Whereas, on 5 April 2004, the Prosecutor of the Republic presented a request for the purpose of the annulment of the public acts carried out in relation to Jean-François N’Dengue, Pierre Oba and Blaise Adoua, on the ground that the introductory submission improperly made against unnamed person could, in fact, only envisage Norbert Dabira, the only person likely to have participated in the denounced acts and with regard to whom it was established that he has a domicile on the national territory;
Whereas, in order to annul not only the parts aimed at in the prosecution’s request, but also the introductory submission and the entirety of the subsequent proceedings, the [Court of Appeal’s] decision pronounces in the form of the grounds reproduced in the appeal;
But whereas, by determining thus, while, first, the introductory submission, duly dated and signed by a prosecutor, aimed at annexed preliminary inquiry minutes, and, second, the persons suspected of having committed the acts denounced were designated by name, and, finally, there were, at the moment when the prosecutions began, sufficient elements on the presence of at least one of them in France, Norbert Dabira having his ordinary residence on the French territory where he is settled with his family, the investigating chamber misread the meaning and the impact of the Articles mentioned above and the principles recalled above;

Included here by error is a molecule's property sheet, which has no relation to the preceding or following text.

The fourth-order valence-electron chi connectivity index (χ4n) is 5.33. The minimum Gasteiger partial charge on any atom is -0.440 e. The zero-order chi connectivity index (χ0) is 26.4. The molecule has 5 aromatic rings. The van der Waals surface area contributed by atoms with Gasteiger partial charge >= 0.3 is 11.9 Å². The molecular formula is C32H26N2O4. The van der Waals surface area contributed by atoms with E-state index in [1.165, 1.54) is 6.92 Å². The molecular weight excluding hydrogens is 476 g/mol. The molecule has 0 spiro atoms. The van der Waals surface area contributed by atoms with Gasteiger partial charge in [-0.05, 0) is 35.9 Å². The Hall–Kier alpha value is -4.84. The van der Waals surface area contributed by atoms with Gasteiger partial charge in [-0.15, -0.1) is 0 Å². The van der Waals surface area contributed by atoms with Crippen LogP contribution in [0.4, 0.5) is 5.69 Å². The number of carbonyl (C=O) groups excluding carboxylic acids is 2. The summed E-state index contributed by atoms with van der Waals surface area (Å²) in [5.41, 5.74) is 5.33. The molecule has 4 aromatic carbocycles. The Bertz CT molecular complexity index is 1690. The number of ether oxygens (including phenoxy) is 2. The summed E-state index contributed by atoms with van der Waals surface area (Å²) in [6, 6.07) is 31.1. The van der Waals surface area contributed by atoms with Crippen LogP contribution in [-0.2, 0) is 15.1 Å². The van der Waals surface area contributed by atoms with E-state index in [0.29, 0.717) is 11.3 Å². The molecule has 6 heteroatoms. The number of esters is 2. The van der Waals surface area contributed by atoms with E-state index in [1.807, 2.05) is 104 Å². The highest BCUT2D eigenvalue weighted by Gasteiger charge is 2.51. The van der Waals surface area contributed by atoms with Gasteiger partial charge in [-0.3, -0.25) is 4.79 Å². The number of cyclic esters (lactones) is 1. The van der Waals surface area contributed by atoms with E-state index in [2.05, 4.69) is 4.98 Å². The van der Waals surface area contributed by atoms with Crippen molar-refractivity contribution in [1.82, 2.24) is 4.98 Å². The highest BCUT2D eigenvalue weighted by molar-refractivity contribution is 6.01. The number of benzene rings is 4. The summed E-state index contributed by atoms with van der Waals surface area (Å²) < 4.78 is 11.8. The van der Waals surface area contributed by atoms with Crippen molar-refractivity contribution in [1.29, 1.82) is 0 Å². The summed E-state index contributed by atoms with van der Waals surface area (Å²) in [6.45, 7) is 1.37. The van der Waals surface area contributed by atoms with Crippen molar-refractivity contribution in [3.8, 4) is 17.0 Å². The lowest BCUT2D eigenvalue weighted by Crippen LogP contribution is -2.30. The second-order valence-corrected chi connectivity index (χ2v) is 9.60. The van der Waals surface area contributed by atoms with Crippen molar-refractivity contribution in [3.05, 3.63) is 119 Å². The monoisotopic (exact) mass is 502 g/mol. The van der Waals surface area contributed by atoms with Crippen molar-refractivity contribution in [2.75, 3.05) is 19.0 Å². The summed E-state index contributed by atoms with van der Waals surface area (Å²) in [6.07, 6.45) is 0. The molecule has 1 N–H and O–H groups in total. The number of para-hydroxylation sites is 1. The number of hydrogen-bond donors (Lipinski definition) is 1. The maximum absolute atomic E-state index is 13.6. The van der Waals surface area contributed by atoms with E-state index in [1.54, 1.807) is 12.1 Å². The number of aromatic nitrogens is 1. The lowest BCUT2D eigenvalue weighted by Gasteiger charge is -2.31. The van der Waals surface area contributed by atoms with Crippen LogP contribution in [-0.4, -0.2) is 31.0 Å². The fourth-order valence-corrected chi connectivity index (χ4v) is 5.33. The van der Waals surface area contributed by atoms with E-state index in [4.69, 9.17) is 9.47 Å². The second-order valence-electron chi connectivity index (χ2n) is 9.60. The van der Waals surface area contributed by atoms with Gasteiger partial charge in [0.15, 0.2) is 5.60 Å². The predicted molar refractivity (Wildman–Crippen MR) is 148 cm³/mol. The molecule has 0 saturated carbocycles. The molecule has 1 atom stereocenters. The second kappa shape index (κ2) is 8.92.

On these grounds:
[The Court of Cassation d]eclares null and void, in all its provisions, the decision noted above of the investigating chamber of the Court of Appeal of Paris of 22 November 2004, and in order for it to be judged anew, in accordance with the law;
refers the case and the parties to the investigating chamber of the Court of Appeal of Versailles.
In 2008, in the same case, France’s Criminal Chamber of the Court of Cassation rejected the defence ground of appeal for Norbert Debira based on universal jurisdiction as follows: